Variation is everywhere around us. A driver has variation when parking his car; the arrival times of trains contains variation; the human race exhibits variation and products that come from a process are never the same. Every process exhibits variation.

The less the variation of a process, the better we can predict the outcome and the more predictably we can make a statement about the quality of the process. This is why Six Sigma has a strong focus on reducing variation.

“Uncontrolled variation is the enemy of quality”


In process capability, we make a distinction between two concepts: ‘Process Capability’ and ‘Process Performance’. Process capability shows what the process can perform, while process performance shows what the process actually performs. The difference between these two results indicates the possibility of improvement.

Before a study can be carried out into process capability (Process Capability study), it is important to ensure that the process is stable and that the data are normally distributed. A process capability study, therefore, consists of three parts:

  • Stability:
    the first test is to determine whether there is a special variation that influences the process. Is the process stable? This is carried out with a ‘Run chart’.
  • Normality:
    the second test is to determine whether the process generates normal data. Are the process data normally distributed? This is carried out with a normality test.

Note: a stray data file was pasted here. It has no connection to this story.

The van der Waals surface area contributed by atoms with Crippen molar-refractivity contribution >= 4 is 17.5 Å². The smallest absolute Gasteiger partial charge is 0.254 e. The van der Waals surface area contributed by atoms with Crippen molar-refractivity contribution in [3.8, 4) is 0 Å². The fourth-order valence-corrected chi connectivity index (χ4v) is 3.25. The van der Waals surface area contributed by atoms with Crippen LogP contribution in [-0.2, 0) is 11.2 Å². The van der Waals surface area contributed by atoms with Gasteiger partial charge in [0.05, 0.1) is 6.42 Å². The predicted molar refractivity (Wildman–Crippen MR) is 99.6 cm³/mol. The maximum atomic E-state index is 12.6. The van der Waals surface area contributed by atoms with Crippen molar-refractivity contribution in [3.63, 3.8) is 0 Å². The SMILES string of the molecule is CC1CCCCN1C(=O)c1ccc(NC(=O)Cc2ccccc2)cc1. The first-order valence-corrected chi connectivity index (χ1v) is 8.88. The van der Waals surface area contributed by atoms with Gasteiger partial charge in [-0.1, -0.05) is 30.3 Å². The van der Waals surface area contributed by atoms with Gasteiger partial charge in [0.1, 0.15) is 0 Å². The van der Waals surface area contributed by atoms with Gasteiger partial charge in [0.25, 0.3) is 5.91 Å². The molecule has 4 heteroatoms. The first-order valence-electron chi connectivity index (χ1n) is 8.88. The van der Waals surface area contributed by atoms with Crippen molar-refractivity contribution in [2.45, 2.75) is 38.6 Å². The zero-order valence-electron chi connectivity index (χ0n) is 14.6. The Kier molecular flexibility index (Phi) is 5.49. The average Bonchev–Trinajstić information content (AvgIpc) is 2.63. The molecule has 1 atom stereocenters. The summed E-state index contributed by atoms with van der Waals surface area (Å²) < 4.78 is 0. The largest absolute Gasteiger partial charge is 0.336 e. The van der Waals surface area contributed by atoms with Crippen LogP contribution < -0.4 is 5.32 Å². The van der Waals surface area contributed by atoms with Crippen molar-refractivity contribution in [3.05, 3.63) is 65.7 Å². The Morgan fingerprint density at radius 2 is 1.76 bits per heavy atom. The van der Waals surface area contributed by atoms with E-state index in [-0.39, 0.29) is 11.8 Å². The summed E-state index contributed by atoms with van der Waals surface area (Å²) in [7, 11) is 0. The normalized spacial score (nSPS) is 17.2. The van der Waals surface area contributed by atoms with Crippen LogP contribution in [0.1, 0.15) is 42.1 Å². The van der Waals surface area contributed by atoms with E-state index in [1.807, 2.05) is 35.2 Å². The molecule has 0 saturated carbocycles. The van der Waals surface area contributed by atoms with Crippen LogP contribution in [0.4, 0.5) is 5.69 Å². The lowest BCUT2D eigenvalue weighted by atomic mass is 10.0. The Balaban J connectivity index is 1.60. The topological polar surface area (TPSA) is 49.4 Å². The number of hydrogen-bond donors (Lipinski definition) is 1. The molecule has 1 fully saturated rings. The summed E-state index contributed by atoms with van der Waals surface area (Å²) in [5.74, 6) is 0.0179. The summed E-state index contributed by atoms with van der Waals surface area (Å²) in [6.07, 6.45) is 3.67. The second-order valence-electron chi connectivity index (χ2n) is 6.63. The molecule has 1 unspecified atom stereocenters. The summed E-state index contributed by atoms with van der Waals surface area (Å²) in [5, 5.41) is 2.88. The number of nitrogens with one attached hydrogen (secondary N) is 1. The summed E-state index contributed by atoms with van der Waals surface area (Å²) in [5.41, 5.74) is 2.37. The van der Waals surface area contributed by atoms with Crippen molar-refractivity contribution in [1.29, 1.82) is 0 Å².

• Capability:
    Consequently is it possible to examine whether the process has sufficient capability. Is the process able to meet customer or company specifications? This is carried out with a process capability study.

The performance of a process can be indicated by a sigma number that indicates the percentage of flawless products. A process that performs at the level of 6 sigma shows that 99.99966% of the products fall within the set specifications and that only 0.00034% fall outside the specification (defective).

This is equivalent to 3.4 defects per million possibilities to make an error (defect). Nevertheless, it is not necessary that all processes perform at this level. The Six Sigma philosophy is to realize breakthroughs in quality and performance. A process that initially performs at the level of 2 sigma (equivalent to 31% defects or 308,538 DPMO) and after a Six Sigma project performs at the level of 3 sigma (equal to 6.7% defects or 66,807 DPMO) is a successful Six Sigma project, because the project has led to a significant improvement.